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Colau, the opportunist

The mayor of Barcelona has positioned herself on the side of those who cause division, at the expense of her city

Municipal PSC chief Jaume Collboni addresses the press.
Municipal PSC chief Jaume Collboni addresses the press.Massimiliano Minocri
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Catalan independence movement courts Colau after break with Socialists

If we are to believe the official reason given by the mayor of Barcelona, Ada Colau, to justify her breaking off the alliance in the City Council with the Catalan Socialist Party (PSC), it would be enough to call into question what is evident: under no form of democracy should 2,059 votes from party members have the power to cause such instability within the great urban power of the Mediterranean, a city that until recently was the Hispano-American publishing capital, one with a very good chance of becoming home to the European Medicines Agency, and that is the headquarters of the Mobile Congress conference, to name but a few of the areas in which Barcelona radiated huge capacities of attraction and dynamism, and that are coming to nothing given the growing unrest.

But those 2,059 members of Colau’s party who voted against this partnership in the city council do not have great importance, because the real reasons for the mayor and Barcelona en Comú’s decision are more to do with electoral opportunism and polarization with little more than a month to go until the regional elections in Catalonia. Even within the party’s own ranks the decision to consult the grassroots supporters about continuing the partnership with the PSC has been classed as a “sideshow of demagoguery.”

Colau has forgotten that the biggest responsibility of a political leader is the general interest, and not the individual

Hiding behind those 2,059 party members and without having made a statement about it herself, Colau has forgotten that the biggest responsibility of a political leader is the general interest, and not the individual.

During the Catalan secessionist challenge, Mayor Colau has been playing a game of contradictions. She has defended the illegal October 1 referendum at the same time as calling for its results not to be recognized. She has joined protest marches calling for the release of “political prisoners” who are no such thing. She has been unable to clarify whether the Catalan republic already exists or whether Carles Puigdemont is still the regional premier, when the speaker of the region’s parliament, Carme Forcadell, has already made the answers to these questions clear. And now, this latest move has taken an irresponsible step toward instability, making the Catalan economy more fragile, and pitting citizens against one another.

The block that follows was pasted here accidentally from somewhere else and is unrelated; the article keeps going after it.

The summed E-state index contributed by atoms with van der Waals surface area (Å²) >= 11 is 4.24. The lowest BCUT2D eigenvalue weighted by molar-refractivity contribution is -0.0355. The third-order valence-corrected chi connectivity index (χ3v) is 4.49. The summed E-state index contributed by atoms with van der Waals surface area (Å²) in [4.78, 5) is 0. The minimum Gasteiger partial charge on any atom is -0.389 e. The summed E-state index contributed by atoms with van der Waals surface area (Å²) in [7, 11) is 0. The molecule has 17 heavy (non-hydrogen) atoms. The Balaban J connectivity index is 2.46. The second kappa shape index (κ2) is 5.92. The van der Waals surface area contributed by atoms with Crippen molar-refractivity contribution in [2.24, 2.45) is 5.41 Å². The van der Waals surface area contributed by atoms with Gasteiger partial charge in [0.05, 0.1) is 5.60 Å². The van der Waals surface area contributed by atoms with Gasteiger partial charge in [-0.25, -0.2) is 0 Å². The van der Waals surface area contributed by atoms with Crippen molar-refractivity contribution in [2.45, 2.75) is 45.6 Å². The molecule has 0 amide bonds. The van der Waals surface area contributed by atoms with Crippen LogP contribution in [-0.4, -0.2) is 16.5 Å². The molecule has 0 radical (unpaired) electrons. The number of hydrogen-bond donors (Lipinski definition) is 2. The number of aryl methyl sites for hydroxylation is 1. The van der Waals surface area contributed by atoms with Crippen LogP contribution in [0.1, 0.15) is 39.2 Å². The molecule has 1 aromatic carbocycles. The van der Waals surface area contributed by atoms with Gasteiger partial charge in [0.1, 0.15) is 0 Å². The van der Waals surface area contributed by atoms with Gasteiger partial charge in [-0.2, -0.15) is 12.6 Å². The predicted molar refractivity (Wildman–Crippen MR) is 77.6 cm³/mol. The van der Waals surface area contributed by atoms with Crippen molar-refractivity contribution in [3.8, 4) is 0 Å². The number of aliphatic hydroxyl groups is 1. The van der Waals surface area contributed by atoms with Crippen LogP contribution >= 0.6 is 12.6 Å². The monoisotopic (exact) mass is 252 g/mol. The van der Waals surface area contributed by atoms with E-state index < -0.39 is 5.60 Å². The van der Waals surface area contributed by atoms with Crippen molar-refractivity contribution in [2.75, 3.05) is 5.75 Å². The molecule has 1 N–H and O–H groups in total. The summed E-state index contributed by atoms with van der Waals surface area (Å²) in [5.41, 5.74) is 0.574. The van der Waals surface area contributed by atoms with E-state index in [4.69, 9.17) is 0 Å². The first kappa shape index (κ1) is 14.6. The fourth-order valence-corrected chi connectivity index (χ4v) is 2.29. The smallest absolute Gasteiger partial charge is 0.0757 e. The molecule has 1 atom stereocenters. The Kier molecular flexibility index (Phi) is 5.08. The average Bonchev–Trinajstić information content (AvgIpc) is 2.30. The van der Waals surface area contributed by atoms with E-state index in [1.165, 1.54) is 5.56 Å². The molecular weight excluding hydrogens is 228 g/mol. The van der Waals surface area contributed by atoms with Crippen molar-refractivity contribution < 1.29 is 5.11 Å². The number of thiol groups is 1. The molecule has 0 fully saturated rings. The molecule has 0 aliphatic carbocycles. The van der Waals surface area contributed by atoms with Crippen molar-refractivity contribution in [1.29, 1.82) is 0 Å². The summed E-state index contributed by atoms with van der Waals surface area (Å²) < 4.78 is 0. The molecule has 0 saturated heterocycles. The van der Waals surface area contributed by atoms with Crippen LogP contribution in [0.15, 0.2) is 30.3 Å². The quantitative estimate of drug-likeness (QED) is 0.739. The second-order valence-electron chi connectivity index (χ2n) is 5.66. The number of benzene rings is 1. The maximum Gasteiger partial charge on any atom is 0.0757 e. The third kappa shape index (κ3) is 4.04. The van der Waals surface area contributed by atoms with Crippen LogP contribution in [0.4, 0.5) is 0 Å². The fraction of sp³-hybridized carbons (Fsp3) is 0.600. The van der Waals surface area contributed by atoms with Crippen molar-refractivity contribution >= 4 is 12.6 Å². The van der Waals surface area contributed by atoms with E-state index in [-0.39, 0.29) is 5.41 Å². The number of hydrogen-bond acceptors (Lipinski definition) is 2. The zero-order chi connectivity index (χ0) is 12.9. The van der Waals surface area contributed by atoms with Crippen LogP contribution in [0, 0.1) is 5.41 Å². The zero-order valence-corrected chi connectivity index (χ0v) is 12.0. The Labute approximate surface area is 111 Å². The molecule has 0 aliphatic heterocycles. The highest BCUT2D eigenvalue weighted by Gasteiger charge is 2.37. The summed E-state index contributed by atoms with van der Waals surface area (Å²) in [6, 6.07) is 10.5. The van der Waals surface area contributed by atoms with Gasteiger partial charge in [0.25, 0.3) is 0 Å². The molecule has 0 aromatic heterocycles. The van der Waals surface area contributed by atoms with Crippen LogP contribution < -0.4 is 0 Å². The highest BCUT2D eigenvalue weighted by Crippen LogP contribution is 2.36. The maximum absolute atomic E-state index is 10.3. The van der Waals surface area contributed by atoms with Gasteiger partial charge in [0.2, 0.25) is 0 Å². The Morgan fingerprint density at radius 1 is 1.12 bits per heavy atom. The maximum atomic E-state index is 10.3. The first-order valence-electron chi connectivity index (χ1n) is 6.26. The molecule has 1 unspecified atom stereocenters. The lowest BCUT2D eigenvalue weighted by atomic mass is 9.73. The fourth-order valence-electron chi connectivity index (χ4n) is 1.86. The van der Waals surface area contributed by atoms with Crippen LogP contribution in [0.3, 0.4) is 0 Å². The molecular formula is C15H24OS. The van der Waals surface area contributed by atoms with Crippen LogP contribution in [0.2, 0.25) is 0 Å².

Colau has broken the pact between the parties – one that kept non-local issues strictly on the sidelines – and has done so in apparent punishment for the PSC’s support for the invocation by the central government of Madrid of Article 155 of the Constitution, which has seen the region’s powers of autonomy suspended. The reality is that she wants her party to play a relevant role in the December 21 regional polls, with a possible coalition with the Catalan Republican Left (ERC) given the likely collapse of former regional premier Carles Puigdemont’s PDeCAT party. For that objective she is willing to sacrifice everything else.

Colau has taken an irresponsible step toward making the Catalan economy more fragile, and pitting citizens against one another

The expectations of each party ahead of December 21 are a work in progress right now, but between the more resounding position of the pro-Constitution Popular Party (PP) and Ciudadanos, the legitimate aspirations of the PSC to regroup moderate anti-independent Catalanism and those who survive the pro-secession front that has governed Catalonia until now, Ada Colau’s party is aspiring to occupy a space that is sufficiently ambiguous in nationalist terms to attract votes from disappointed Junts pel Sí supporters, but who are in favor of the right to decide, and Catalanists who could opt for the Socialists.

In the coordinates that are currently dividing politics in two in Catalonia, between pro-independence and pro-Constitution voters, Colau has positioned herself in favor of the former, instead of on one side of the line that separates left and right. And above all else, she has assumed the attitude of those who would see coexistence shattered, doing away with pacts with other parties at the cost of the citizens of Barcelona and the economic stability that Catalonia needs. Forgetting that she counts on just 11 of the 41 city councilors, she is embarking on an electoral drive and putting it above the general interest. It’s an own goal for the new politics.

English version by Simon Hunter.

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